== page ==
In the first years after I was diagnosed with Crohn’s disease, no one ever mentioned vitamin D to me but recently my gastroenterologist has been paying close attention to my levels. For good reason. A simple Google search on “vitamin D and Crohn’s disease” returns thousands of results talking about studies that have been conducted in the last few years. Although they differ in how they were conducted and exactly what disease mechanism they are investigating, they all report the same basic message: getting sufficient vitamin D is crucial for people with inflammatory bowel disease (IBD).
What is vitamin D and what does it do?
Vitamin D is a fat-soluble vitamin that is naturally present in very few foods and is also produced within the body when ultraviolet rays from sunlight strike the skin. Most people associate vitamin D with milk because it is added to conventional dairy to promote calcium absorption. Without sufficient vitamin D, bones can become thin, brittle, or misshapen and severe vitamin D deficiency can lead to rickets and osteoporosis. Additionally, vitamin D has a role in cell growth, neuromuscular and immune function, and reduction of inflammation. For more detailed information, see the vitamin D page at the National Institutes of Health (NIH) Office of Dietary Supplements.
What role does vitamin D play in Crohn’s disease?
Links have been shown between vitamin D levels and Crohn’s disease activity since a study in 2010 showed a trend toward fewer flares of disease activity among patients who were took supplemental vitamin D. Another study the same year shed some possible light on why this is so when it found that vitamin D acts directly on genes that have been linked to Crohn’s disease and that act as signalers to the immune system in the intestinal tract. Two studies reported at the 2013 Digestive Disease Week strengthened the link, with one study associating vitamin D deficiency with increased hospitalization and surgery related to IBD and the other reporting that vitamin D supplementation can improve muscle strength and fatigue in patients with Crohn’s disease.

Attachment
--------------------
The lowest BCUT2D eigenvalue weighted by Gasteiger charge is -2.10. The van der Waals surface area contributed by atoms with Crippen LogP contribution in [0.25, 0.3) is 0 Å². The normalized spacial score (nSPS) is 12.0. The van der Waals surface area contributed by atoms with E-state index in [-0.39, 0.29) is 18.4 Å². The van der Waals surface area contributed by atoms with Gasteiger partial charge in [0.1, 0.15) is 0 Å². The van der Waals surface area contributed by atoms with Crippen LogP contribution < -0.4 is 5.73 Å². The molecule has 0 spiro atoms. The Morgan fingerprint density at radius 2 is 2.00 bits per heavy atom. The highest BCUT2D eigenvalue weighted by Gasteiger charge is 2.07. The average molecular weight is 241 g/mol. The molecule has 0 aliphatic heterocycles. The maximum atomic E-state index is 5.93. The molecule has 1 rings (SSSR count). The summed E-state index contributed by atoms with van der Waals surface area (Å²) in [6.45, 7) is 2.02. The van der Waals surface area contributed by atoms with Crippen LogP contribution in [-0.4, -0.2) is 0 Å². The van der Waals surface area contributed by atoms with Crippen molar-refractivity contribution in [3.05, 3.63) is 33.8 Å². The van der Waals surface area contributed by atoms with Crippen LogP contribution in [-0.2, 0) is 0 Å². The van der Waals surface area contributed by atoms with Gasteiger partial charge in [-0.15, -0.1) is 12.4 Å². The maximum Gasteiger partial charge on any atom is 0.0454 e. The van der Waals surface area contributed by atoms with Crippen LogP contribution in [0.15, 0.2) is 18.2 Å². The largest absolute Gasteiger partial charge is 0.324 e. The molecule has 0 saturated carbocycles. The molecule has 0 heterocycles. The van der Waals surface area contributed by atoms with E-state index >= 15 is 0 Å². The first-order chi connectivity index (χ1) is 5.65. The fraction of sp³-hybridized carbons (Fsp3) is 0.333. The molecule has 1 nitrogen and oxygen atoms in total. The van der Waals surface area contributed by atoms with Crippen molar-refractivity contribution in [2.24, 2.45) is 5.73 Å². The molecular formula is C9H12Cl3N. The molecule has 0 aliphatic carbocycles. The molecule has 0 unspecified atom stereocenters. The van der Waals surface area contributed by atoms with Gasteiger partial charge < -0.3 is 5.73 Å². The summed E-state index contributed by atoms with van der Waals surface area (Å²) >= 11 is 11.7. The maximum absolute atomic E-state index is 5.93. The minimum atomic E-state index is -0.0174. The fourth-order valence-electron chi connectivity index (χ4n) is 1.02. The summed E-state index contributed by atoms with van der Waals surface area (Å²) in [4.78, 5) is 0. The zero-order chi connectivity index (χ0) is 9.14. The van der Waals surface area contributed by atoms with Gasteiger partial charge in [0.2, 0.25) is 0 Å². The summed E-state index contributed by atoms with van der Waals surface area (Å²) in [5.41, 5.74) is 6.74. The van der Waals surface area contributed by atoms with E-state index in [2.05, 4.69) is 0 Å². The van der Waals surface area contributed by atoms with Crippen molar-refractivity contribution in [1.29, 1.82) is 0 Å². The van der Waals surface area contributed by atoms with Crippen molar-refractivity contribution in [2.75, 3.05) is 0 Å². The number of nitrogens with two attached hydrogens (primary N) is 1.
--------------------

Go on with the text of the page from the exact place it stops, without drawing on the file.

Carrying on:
How do I know if my vitamin D levels are adequate?
Ask your doctor to order a blood test. According to the NIH, vitamin D levels in healthy people should be higher than 50 nmol/L. Levels below 30 nmol/L are considered severely deficient, with levels between 30-50 nmol/L described as “inadequate.”
When my vitamin D levels were tested six months ago they measured in the teens, which is considered severely deficient. At the time, I had been on a grain free (but not paleo) diet for two months and my symptoms were my moderate with my hemoglobin and hematocrit in the near normal range for the first time in memory. My doctor prescribed an 8 week course of 10,000 IU weekly and I retested in the high 40s, just below the healthy level of above 50. My doctor was pleased with the improvement and advised me to keep trying to get additional vitamin D through moderate sun exposure and food and will be rechecked next month.
Does the paleo lifestyle provide sufficient vitamin D intake?
For children and adults, the recommended daily intake (RDA) of vitamin D is 600 IUs (international units) per day. Because vitamin D does not naturally occur in very many foods, most Americans eating a standard diet do not get anywhere near that amount, so synthetic vitamin D is added to dairy products like milk and yogurt. and three servings of fortified dairy provides approximately the RDA of vitamin D.
So does that mean that a paleo eater who eschews dairy is inevitably going to become deficient in vitamin D? On the contrary! The few foods that vitamin D does occur in are easily incorporated into a paleo eater’s diet.